Catalogue


Bernard Shaw and the BBC /
L.W. Conolly.
imprint
Toronto : University of Toronto Press, c2009.
description
xxi, 292 p., [8] p. of plates : ill. ; 24 cm.
ISBN
0802089208 (cloth), 9780802089205 (cloth)
format(s)
Book
Holdings
More Details
imprint
Toronto : University of Toronto Press, c2009.
isbn
0802089208 (cloth)
9780802089205 (cloth)
catalogue key
6754040
 
Includes bibliographical references (p. [273]-276) and index.
A Look Inside
Reviews
This item was reviewed in:
Reference & Research Book News, May 2009
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Summaries
Main Description
I will not consent to the omission of a single word or comma from the first act of Arms and the Man. You can find 40 minutes for a Church service. You can find 45 minutes for a Brahms symphony. You can find 60 minutes for the most damnable variety muck or for one of your intolerable rechauffs of obsolete drivel from the XIX century. Well, if you want me you must find 40, 50, 60, and if necessary 180 minutes for me, or else do without me. Tell those overseas people that their thirty minute arrangements are not applicable to works of art, but only to tripe, which can be cut up and supplied by the pound.
Main Description
George Bernard Shaw's frequently stormy but always creative relationship with the British Broadcasting Corporation was in large part responsible for making him a household name on both sides of the Atlantic. From the founding of the BBC in 1922 to his death in 1950, Shaw supported the BBC by participating in debates, giving talks, permitting radio and television broadcasts of many of his plays - even advising on pronunciation questions. Here, for the first time, Leonard Conolly illuminates the often grudging, though usually mutually beneficial, relationship between two of the twentieth century's cultural giants.Drawing on extensive archival materials held in England, the United States, and Canada, Bernard Shaw and the BBC presents a vivid portrait of many contentious issues negotiated between Shaw and the public broadcaster. This is a fascinating study of how controversial works were first performed in both radio and television's infancies. It details debates about freedom of speech, the editing of plays for broadcast, and the protection of authors' rights to control and profit from works performed for radio and television broadcasts. Conolly also scrutinizes Second World War-era censorship, when the British government banned Shaw from making any broadcasts that questioned British policies or strategies.Rich in detail and brimming with Shaw's irrepressible wit, this book also provides links to online appendices of Shaw's broadcasts for the BBC, texts of Shaw's major BBC talks, extracts from German wartime propaganda broadcasts about Shaw, and the BBC's obituaries for Shaw.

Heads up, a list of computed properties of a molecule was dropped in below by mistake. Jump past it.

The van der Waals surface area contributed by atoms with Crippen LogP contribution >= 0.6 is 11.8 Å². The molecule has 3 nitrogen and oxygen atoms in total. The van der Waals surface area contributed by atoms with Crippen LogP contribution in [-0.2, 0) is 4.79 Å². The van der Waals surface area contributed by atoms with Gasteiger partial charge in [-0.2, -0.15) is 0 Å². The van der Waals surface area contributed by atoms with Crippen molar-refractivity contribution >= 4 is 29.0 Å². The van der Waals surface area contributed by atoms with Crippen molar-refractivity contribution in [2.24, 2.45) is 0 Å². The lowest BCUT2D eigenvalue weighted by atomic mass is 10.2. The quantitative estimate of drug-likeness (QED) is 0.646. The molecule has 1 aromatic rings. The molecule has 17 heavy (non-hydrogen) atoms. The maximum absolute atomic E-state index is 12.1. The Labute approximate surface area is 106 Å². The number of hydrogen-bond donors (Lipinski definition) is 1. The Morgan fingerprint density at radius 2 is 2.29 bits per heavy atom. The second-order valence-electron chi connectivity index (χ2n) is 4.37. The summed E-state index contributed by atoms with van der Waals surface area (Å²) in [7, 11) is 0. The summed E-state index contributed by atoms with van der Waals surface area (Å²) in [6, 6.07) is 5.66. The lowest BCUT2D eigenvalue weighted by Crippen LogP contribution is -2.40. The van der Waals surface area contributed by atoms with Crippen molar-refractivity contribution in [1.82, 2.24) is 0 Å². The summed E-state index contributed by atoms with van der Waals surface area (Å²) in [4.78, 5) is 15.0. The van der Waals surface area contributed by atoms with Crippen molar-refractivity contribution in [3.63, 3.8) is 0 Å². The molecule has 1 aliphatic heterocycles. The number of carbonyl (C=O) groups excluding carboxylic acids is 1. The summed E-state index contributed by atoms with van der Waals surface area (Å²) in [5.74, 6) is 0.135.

Main Description
George Bernard Shaw's frequently stormy but always creative relationship with the British Broadcasting Corporation was in large part responsible for making him a household name on both sides of the Atlantic. From the founding of the BBC in 1922 to his death in 1950, Shaw supported the BBC by participating in debates, giving talks, permitting radio and television broadcasts of many of his plays - even advising on pronunciation questions. Here, for the first time, Leonard Conolly illuminates the often grudging, though usually mutually beneficial, relationship between two of the twentieth century's cultural giants. Drawing on extensive archival materials held in England, the United States, and Canada, Bernard Shaw and the BBCpresents a vivid portrait of many contentious issues negotiated between Shaw and the public broadcaster. This is a fascinating study of how controversial works were first performed in both radio and television's infancies. It details debates about freedom of speech, the editing of plays for broadcast, and the protection of authors' rights to control and profit from works performed for radio and television broadcasts. Conolly also scrutinizes Second World War-era censorship, when the British government banned Shaw from making any broadcasts that questioned British policies or strategies. Rich in detail and brimming with Shaw's irrepressible wit, this book also provides links to online appendices of Shaw's broadcasts for the BBC, texts of Shaw's major BBC talks, extracts from German wartime propaganda broadcasts about Shaw, and the BBC's obituaries for Shaw.
Table of Contents
List of Illustrationsp. ix
Prefacep. xi
Acknowledgmentsp. xvii
A Chronology of Bernard Shaw and the BBCp. xix
Abbreviationsp. xxiii
In the Beginning, 1923-1928p. 3
Saint Joan, 1929p. 38
'Saying Nice Things Is Not My Business': Shaw Talks, 1929-1937p. 50
'Radiogenic Shaw': Broadcast Plays, 1929-1939p. 74
'GBS Has Been Very Kindly Disposed': Pre-War Televisionp. 89
'I Won't Have That Man on the Air': The War Yearsp. 99
Television Returns, 1946-1950p. 129
Radio Finale, 1945-1950p. 138
Epiloguep. 160
Shaw's Broadcast Plays and Talks, 1923-1950p. 171
Texts of Selected Shaw Broadcastsp. 176
German Wartime Propaganda Broadcasts about Shaw, 1940p. 211
BBC Obituaries of Shawp. 214
Notesp. 241
Bibliographyp. 273
Indexp. 277
Illustrations follow pp. 104
Table of Contents provided by Ingram. All Rights Reserved.

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